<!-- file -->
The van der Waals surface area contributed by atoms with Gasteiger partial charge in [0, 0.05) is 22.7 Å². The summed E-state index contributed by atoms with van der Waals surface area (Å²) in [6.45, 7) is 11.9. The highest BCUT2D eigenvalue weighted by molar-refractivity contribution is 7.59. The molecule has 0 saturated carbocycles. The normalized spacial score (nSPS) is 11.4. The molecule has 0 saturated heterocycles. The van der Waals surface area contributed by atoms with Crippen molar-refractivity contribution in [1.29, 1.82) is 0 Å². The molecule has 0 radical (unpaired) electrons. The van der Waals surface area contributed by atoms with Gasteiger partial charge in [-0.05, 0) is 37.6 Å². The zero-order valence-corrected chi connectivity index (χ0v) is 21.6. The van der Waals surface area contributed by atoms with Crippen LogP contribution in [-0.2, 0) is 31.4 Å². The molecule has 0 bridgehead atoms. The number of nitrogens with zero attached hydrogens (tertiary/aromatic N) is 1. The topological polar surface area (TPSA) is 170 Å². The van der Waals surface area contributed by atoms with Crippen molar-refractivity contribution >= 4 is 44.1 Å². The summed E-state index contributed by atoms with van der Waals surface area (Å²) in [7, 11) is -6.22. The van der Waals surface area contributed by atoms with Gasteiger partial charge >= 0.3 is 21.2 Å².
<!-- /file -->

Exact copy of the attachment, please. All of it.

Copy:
The van der Waals surface area contributed by atoms with Gasteiger partial charge in [0, 0.05) is 22.7 Å². The summed E-state index contributed by atoms with van der Waals surface area (Å²) in [6.45, 7) is 11.9. The highest BCUT2D eigenvalue weighted by molar-refractivity contribution is 7.59. The molecule has 0 saturated carbocycles. The normalized spacial score (nSPS) is 11.4. The molecule has 0 saturated heterocycles. The van der Waals surface area contributed by atoms with Crippen molar-refractivity contribution in [1.29, 1.82) is 0 Å². The molecule has 0 radical (unpaired) electrons. The van der Waals surface area contributed by atoms with Gasteiger partial charge in [-0.05, 0) is 37.6 Å². The zero-order valence-corrected chi connectivity index (χ0v) is 21.6. The van der Waals surface area contributed by atoms with Crippen LogP contribution in [-0.2, 0) is 31.4 Å². The molecule has 0 bridgehead atoms. The number of nitrogens with zero attached hydrogens (tertiary/aromatic N) is 1. The topological polar surface area (TPSA) is 170 Å². The van der Waals surface area contributed by atoms with Crippen molar-refractivity contribution >= 4 is 44.1 Å². The summed E-state index contributed by atoms with van der Waals surface area (Å²) in [7, 11) is -6.22. The van der Waals surface area contributed by atoms with Gasteiger partial charge >= 0.3 is 21.2 Å².